Five to 10 people sit around a table. Most of them are liberals, in the broad sense of favoring civil liberties and self-government. Some of them are fascists. And one of them is, as the kids say, literally Hitler.
They're playing Secret Hitler, a board-and-card game for anyone eager to conjure the spirit of late Weimar Germany in the comfort of his living room. The fascists want to install a dictatorship; the liberals want to stop them. And the fascists are all posing as liberals, a fact that can make the liberals as paranoid and purge-happy as their opponents.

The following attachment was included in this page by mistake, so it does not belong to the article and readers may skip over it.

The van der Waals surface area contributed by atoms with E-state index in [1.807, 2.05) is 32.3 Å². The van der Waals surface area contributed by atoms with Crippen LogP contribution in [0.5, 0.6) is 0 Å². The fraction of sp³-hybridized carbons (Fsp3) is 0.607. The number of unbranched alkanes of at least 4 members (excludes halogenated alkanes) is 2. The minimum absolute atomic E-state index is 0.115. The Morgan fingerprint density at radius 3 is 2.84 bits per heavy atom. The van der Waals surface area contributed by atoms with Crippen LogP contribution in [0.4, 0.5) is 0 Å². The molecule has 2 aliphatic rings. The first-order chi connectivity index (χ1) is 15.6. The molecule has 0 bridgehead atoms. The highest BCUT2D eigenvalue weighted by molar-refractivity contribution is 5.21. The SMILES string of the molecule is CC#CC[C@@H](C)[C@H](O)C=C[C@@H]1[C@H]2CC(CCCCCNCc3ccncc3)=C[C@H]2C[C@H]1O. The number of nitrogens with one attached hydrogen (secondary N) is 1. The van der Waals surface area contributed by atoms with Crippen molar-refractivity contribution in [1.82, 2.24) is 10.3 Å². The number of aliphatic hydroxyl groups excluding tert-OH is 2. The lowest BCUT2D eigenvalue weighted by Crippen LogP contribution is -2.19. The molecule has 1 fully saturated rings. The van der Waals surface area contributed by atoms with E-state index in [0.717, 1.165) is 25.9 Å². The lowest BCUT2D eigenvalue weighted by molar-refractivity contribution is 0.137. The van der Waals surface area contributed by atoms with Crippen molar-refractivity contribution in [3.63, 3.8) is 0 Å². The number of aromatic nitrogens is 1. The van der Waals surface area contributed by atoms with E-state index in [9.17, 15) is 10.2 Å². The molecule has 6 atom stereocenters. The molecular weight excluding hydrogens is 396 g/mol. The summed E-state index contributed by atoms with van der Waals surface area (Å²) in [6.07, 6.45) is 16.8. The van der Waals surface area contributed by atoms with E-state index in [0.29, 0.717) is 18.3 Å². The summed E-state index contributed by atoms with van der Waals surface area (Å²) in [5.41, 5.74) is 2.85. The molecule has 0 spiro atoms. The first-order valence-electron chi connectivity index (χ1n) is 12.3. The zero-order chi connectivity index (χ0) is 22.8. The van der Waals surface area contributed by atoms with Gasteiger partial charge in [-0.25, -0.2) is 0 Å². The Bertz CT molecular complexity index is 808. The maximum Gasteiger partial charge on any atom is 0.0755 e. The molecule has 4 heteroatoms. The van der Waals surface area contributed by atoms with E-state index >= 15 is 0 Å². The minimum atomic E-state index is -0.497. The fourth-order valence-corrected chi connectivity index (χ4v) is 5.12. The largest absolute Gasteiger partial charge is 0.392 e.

One of the designers behind Secret Hitler is Max Temkin, co-creator of the card game Cards Against Humanity, and like his previous project this one has attracted accusations of bad taste. But this isn't some simple-mindedly transgressive entertainment that tosses around words like Hitler to get a rise out of people. To the extent that it's possible for a strategy game to engage real issues, this one deals seriously with political power, political fear, and—in its creators' words—"the disastrous temptation to solve systemic problems by giving more power to the 'right people.'"
And it does all that without preaching. Indeed, like any good game, it does it while being fun.
This article originally appeared in print under the headline "Secret Hitler".